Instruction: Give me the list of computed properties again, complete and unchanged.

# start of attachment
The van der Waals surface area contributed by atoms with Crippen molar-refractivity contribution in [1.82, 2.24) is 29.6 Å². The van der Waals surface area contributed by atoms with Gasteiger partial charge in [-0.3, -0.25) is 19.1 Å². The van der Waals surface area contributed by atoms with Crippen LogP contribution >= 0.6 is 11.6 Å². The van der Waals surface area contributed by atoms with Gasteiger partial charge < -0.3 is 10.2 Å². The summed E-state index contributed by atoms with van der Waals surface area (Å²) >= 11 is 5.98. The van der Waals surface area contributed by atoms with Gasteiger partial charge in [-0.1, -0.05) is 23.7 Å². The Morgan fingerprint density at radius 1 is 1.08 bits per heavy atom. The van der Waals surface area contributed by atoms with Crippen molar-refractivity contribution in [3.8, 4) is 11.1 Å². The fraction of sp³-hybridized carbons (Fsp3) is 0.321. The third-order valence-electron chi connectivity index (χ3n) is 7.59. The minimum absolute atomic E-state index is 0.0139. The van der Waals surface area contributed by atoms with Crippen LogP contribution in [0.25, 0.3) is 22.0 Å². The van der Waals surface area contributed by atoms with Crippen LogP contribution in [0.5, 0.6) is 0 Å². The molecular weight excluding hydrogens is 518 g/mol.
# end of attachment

The van der Waals surface area contributed by atoms with Crippen molar-refractivity contribution in [1.82, 2.24) is 29.6 Å². The van der Waals surface area contributed by atoms with Gasteiger partial charge in [-0.3, -0.25) is 19.1 Å². The van der Waals surface area contributed by atoms with Crippen LogP contribution >= 0.6 is 11.6 Å². The van der Waals surface area contributed by atoms with Gasteiger partial charge < -0.3 is 10.2 Å². The summed E-state index contributed by atoms with van der Waals surface area (Å²) >= 11 is 5.98. The van der Waals surface area contributed by atoms with Gasteiger partial charge in [-0.1, -0.05) is 23.7 Å². The Morgan fingerprint density at radius 1 is 1.08 bits per heavy atom. The van der Waals surface area contributed by atoms with Crippen molar-refractivity contribution in [3.8, 4) is 11.1 Å². The fraction of sp³-hybridized carbons (Fsp3) is 0.321. The third-order valence-electron chi connectivity index (χ3n) is 7.59. The minimum absolute atomic E-state index is 0.0139. The van der Waals surface area contributed by atoms with Crippen LogP contribution in [0.25, 0.3) is 22.0 Å². The van der Waals surface area contributed by atoms with Crippen LogP contribution in [0.5, 0.6) is 0 Å². The molecular weight excluding hydrogens is 518 g/mol.